In this way I’ve been lucky, because I didn’t have to do any soul searching to find out what I wanted to be when I grew up. When I applied to med school, one of the most difficult questions to answer was the simple question, invariably asked by interviewers, of “why medicine?”
Certainly if I think about it, I can come up with a litany of reasons: I like the physical and mental demands of the profession, the honesty and genuineness inherent in the patient-physician relationship, the opportunity to share private, important moments with people and to help them endure the unendurable. I like the mystery of the body, the privilege of exploring it and trying to cajole it back to health when it misbehaves. No matter how hard I try to explain this career choice, though, nothing feels complete. On some level, my love of medicine is as intrinsic to my being as my love of reading, the Rolling Stones, and chocolate.
So the real answer to the question of “why medicine?” when all the extraneous stuff is stripped away, is simply “because it’s who I am, and who I’ve always been.” This feeling has only been strengthened by my adventures in medicine so far, both before and during medical school.
When I was in college, I was anxious to get started with seeing patients, so I chose one of the only avenues open to me, which was becoming an EMT. I learned skills during that course that I still use in med school, and am proud to say that I was one of two women who graduated from the course in my cohort of twenty or so students. I discovered the adrenaline rush of riding in ambulances, as well as the calmer satisfaction that comes with transporting sick patients, who often needed simply a listening ear or a hand to hold more than any medical care I could provide.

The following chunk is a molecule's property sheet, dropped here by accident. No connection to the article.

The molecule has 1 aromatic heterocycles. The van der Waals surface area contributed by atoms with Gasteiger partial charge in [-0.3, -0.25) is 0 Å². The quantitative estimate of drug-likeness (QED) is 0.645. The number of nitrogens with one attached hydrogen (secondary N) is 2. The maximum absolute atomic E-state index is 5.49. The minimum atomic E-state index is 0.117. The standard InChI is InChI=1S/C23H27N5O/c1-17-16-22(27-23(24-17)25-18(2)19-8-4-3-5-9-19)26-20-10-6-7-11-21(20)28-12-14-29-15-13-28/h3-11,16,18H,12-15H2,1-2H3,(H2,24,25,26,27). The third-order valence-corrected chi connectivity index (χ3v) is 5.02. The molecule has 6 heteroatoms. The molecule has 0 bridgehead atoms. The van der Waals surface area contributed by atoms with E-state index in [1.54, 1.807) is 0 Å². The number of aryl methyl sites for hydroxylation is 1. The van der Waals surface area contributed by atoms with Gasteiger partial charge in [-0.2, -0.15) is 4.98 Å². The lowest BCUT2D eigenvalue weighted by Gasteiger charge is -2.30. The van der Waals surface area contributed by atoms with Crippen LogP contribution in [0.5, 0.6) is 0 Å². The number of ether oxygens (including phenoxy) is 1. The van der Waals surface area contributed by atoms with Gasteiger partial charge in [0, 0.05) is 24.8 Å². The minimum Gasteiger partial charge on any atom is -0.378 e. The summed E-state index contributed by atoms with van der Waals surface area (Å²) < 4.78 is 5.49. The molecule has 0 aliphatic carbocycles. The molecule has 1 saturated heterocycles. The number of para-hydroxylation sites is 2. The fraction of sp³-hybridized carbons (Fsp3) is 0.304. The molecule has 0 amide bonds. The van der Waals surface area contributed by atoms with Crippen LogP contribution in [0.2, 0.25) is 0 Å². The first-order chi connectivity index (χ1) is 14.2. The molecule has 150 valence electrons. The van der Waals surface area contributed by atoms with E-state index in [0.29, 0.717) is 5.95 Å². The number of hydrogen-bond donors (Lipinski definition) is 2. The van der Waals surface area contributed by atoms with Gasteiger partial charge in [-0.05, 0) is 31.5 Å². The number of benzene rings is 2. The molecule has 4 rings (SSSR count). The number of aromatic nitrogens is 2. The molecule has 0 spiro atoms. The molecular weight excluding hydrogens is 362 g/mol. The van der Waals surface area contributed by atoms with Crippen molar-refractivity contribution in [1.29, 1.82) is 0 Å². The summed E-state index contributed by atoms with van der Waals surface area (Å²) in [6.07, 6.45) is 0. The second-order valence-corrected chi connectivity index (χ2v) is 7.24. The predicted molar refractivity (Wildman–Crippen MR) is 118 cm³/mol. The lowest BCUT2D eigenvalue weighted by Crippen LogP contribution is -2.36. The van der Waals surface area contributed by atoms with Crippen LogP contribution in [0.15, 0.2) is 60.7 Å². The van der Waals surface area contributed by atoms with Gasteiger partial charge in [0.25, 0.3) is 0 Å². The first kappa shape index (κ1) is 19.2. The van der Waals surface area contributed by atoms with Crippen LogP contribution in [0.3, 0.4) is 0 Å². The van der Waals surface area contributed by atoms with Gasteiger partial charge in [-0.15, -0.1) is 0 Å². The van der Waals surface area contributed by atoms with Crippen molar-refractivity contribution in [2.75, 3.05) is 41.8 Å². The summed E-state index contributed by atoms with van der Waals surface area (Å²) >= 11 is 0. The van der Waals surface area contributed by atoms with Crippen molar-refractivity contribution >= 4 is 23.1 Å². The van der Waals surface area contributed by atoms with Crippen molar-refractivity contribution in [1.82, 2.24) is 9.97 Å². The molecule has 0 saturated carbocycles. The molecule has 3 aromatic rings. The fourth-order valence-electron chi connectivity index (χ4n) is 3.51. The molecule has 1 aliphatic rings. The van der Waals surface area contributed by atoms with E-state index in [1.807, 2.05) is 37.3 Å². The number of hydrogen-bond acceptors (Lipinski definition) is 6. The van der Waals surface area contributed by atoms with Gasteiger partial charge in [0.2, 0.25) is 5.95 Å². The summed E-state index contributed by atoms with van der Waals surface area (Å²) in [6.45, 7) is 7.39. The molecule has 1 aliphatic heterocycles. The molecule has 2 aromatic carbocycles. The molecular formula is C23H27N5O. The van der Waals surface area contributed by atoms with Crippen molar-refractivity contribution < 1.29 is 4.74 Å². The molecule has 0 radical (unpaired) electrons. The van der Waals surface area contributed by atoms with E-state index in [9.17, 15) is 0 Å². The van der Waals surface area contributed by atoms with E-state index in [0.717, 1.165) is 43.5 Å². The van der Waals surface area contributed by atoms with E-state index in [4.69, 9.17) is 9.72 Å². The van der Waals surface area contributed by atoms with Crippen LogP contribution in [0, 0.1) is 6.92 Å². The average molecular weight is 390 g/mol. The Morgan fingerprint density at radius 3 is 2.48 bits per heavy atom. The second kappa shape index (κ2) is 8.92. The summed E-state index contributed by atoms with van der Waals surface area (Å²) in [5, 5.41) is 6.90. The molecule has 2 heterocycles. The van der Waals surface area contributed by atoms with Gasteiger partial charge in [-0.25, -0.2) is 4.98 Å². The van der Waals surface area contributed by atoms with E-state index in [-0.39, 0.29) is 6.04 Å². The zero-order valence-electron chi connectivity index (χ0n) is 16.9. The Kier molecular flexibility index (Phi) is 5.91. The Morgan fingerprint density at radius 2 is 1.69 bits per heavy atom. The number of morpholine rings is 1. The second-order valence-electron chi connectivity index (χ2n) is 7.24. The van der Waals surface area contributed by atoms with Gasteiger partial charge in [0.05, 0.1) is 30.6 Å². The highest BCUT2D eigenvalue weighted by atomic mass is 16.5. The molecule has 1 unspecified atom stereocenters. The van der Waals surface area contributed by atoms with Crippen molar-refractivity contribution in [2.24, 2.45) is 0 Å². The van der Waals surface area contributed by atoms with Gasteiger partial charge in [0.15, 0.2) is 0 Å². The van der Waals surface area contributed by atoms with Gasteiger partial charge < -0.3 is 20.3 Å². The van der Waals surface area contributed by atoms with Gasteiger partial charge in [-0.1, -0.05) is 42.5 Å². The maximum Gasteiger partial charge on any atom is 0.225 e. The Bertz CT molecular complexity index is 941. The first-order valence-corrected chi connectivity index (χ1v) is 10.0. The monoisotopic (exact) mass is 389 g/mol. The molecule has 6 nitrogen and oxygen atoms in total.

Later in college, I was able to travel to Germany on a scholarship from the German Department at the University of Michigan, and worked in the Benjamin Franklin Charite Hospital in Berlin. On my first day, I was thrown in with the medical students, all of whom were much more experienced (not to mention more fluent in the language) than I. I rotated through different wards in the OB/GYN area of the hospital, rounding on gynecological oncology, assisting breast cancer surgeries, and on happier days, C-sections. The faculty there treated me as a regular medical student, giving me supervision, but also a level of autonomy.
One of the best experiences of my life happened in my time at Charite, ironically, during the worst medical emergency I have witnessed so far. A pregnant woman was brought in bleeding profusely, and needed an emergency C-section. It was my first day on labor and delivery, I wasn’t confident with the language, and I had never assisted a C-section before. I assumed that I would, at most, stand by and watch as the physicians took care of this poor woman. Instead, I was ordered by the head of the department to gown up and assist. I looked at him, and he must have seen the terror in my eyes, because in that moment of chaos he stared back at me, and calmly explained in German, “You can do this. You will be fine. I will stand by you. Hurry up.” I did as told, he stood by me, the doctors had the baby out 6 minutes from the time the woman arrived, and mother and baby were fine. I remember standing in the operating room, literally drenched from head to toe in the patient’s amniotic fluid and blood, and feeling the most intense relief of my life.